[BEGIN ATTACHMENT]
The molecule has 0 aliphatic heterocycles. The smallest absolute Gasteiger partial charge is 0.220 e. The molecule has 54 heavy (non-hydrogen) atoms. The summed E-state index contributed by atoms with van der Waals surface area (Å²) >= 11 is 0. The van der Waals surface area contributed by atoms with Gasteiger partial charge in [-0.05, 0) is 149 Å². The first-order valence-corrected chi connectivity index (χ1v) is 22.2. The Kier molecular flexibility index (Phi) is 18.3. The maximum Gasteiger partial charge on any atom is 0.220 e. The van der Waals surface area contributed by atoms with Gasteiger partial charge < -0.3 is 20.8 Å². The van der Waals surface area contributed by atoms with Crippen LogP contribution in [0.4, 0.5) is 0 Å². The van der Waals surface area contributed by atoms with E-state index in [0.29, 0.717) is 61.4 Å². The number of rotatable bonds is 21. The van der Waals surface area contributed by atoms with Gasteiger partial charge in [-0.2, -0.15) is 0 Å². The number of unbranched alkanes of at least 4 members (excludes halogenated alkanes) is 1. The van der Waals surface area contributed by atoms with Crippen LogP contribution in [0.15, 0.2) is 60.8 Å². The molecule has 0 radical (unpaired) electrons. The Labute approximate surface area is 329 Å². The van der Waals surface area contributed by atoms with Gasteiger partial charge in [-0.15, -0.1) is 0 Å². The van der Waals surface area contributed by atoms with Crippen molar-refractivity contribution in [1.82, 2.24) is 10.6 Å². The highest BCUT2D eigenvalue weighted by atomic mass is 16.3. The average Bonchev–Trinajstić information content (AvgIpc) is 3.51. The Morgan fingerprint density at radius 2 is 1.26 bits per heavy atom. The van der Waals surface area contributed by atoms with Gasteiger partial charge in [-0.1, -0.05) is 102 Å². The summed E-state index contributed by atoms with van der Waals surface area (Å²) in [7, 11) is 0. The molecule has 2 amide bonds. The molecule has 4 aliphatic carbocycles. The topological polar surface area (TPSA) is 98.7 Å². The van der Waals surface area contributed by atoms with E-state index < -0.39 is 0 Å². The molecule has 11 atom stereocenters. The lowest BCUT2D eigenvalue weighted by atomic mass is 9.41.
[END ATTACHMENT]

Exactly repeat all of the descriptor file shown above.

The molecule has 0 aliphatic heterocycles. The smallest absolute Gasteiger partial charge is 0.220 e. The molecule has 54 heavy (non-hydrogen) atoms. The summed E-state index contributed by atoms with van der Waals surface area (Å²) >= 11 is 0. The van der Waals surface area contributed by atoms with Gasteiger partial charge in [-0.05, 0) is 149 Å². The first-order valence-corrected chi connectivity index (χ1v) is 22.2. The Kier molecular flexibility index (Phi) is 18.3. The maximum Gasteiger partial charge on any atom is 0.220 e. The van der Waals surface area contributed by atoms with Gasteiger partial charge < -0.3 is 20.8 Å². The van der Waals surface area contributed by atoms with Crippen LogP contribution in [0.4, 0.5) is 0 Å². The van der Waals surface area contributed by atoms with E-state index in [0.29, 0.717) is 61.4 Å². The number of rotatable bonds is 21. The van der Waals surface area contributed by atoms with Gasteiger partial charge in [-0.2, -0.15) is 0 Å². The number of unbranched alkanes of at least 4 members (excludes halogenated alkanes) is 1. The van der Waals surface area contributed by atoms with Crippen LogP contribution in [0.15, 0.2) is 60.8 Å². The molecule has 0 radical (unpaired) electrons. The Labute approximate surface area is 329 Å². The van der Waals surface area contributed by atoms with Gasteiger partial charge in [-0.15, -0.1) is 0 Å². The van der Waals surface area contributed by atoms with Crippen molar-refractivity contribution in [1.82, 2.24) is 10.6 Å². The highest BCUT2D eigenvalue weighted by atomic mass is 16.3. The average Bonchev–Trinajstić information content (AvgIpc) is 3.51. The Morgan fingerprint density at radius 2 is 1.26 bits per heavy atom. The van der Waals surface area contributed by atoms with Gasteiger partial charge in [-0.1, -0.05) is 102 Å². The summed E-state index contributed by atoms with van der Waals surface area (Å²) in [7, 11) is 0. The molecule has 2 amide bonds. The molecule has 4 aliphatic carbocycles. The topological polar surface area (TPSA) is 98.7 Å². The van der Waals surface area contributed by atoms with E-state index < -0.39 is 0 Å². The molecule has 11 atom stereocenters. The lowest BCUT2D eigenvalue weighted by atomic mass is 9.41.